From Clinical and Cellular Immunology, 29 July 2015. Link take you to full text.
Low NK Cell Activity in Chronic Fatigue Syndrome (CFS) and Relationship to Symptom Severity
David Strayer*, Victoria Scott and William Carter
1617 JFK Boulevard, Suite 500, Philadelphia, PA 19103, USA
*Corresponding author: David Strayer, 1617 JFK Boulevard, Suite 500, Philadelphia, PA 19103, USA, E-mail: email@example.com
Natural killer (NK) cells act as an immune surveillance against invading pathogens and tumors. NK cell cytotoxicity (NKCC) has been reported to be decreased in patients with CFS.
The objective of this review was to conduct an analysis of available publications that reported NKCC data in CFS in order to evaluate any relationships to case definitions used to define CFS and symptom severity.
Of 17 studies that evaluated NKCC in patients with CFS, defined using the CDC 1988 and/or 1994 case definition (CD), 88% (15/17) concluded that NKCC was decreased in CFS patients compared to normal controls. The NKCC decrease was seen using two established methods, 51Cr release (11/13) and flow cytometry (4/4). The mean percent decrease in NKCC using the CDC 1988 CD (66.3%) was significantly greater than that using the CDC 1994 CD (49.7%) (p<0.01).This result is consistent with that of six publications showing a greater decrease in NKCC associated with increased CFS symptom severity based on the lower symptom requirement for the CDC 1994 vs. 1988 CD. In contrast, there was no significant difference in the mean percent decrease in NKCC seen comparing the CDC 1994 CD defined population using the 51Cr release (48.3%) vs. flow cytometry (50.7%) assays (p>0.5).
Finally, seven studies investigating the ability of various agents to augment NKCC in patients with CFS showed increases of NKCC with both in vitro exposure (4/5) and in vivo exposure using randomized trials (2/2).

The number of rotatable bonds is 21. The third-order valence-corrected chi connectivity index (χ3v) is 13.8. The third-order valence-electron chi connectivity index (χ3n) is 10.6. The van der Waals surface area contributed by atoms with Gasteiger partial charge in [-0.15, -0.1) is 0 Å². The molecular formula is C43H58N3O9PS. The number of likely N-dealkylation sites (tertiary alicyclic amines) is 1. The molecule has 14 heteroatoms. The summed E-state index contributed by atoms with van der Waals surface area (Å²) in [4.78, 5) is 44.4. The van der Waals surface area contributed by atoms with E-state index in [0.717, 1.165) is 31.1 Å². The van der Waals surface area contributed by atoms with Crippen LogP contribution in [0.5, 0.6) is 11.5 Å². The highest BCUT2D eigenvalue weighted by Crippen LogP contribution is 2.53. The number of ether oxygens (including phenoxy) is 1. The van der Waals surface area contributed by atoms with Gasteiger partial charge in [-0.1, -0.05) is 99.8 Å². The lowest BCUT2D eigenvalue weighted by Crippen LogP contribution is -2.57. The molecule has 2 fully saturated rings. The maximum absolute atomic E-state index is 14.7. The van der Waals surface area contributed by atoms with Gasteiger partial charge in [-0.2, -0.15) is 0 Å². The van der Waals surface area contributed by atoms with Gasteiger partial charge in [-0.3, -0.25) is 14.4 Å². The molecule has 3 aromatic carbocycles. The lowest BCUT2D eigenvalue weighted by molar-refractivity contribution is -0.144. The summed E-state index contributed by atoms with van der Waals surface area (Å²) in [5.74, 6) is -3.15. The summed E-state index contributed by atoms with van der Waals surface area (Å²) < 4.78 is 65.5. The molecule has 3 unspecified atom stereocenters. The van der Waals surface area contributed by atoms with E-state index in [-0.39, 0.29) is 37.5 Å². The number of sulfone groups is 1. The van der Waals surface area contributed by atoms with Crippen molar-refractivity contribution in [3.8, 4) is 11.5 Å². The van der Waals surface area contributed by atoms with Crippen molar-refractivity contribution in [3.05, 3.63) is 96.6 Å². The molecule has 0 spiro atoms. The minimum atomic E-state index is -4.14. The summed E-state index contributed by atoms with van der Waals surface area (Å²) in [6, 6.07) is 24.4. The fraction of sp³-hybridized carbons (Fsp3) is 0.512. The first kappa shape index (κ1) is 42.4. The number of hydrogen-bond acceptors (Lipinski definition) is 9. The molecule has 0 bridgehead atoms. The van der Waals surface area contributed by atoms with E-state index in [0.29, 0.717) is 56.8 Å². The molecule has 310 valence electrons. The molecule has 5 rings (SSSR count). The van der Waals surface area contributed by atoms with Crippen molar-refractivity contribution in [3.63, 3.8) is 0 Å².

Low NKCC is commonly seen in CFS and is associated with increase symptom severity.
From the American Journal of Occupational Therapy, September/October 2015.
Activity Pacing Self-Management in Chronic Fatigue Syndrome: A Randomized Controlled Trial.
Kos D(1), van Eupen I(2), Meirte J(3), Van Cauwenbergh D(4), Moorkens G(5), Meeus M(6), Nijs J(7).
1) Daphne Kos, PhD, OT, is Assistant Professor, Department of Rehabilitation Sciences, Neuromotor Research Group, KU Leuven-University of Leuven, Belgium; Lecturer, Division of Occupational Therapy, Department of Health and Social Care, Artesis Plantijn University College, Antwerp, Belgium; and Member, Pain in Motion Research Group, Brussels, Belgium; firstname.lastname@example.org.
2) Inge van Eupen, OT, is Lecturer, Division of Occupational Therapy, Department of Health and Social Care, Artesis Plantijn University College, Antwerp, Belgium.
3) Jill Meirte, PT, is PhD Researcher, Faculty of Medicine and Health Sciences, Department of Rehabilitation Sciences and Physiotherapy, University of Antwerp, Antwerp, Belgium. At the time of the study, she was Lecturer, Artesis Plantijn University College, Antwerp, Belgium.
4) Deborah Van Cauwenbergh, PT, is PhD Researcher, Faculty of Medicine and Health Sciences, Department of Rehabilitation Sciences and Physiotherapy, University of Antwerp, Antwerp, Belgium. At the time of the study, she was Lecturer, Artesis Plantijn University College, Antwerp, Belgium.
5) Greta Moorkens, PhD, MD, is Associate Professor, Department of General Internal Medicine of University of Antwerp, Belgium; and Warrant-Manager, University Hospital, Antwerp, Belgium.
6) Mira Meeus, PhD, PT, is Associate Professor, Faculty of Medicine and Health Sciences, Department of Rehabilitation Sciences and Physiotherapy, University of Antwerp, Belgium; Associate Professor, Faculty of Medicine and Health Sciences, Department of Rehabilitation Sciences and Physiotherapy, Ghent University, Ghent, Belgium; and Member, Pain in Motion Research Group, Brussels, Belgium. At the time of the study, she was Lecturer, Artesis Plantijn University College, Antwerp, Belgium.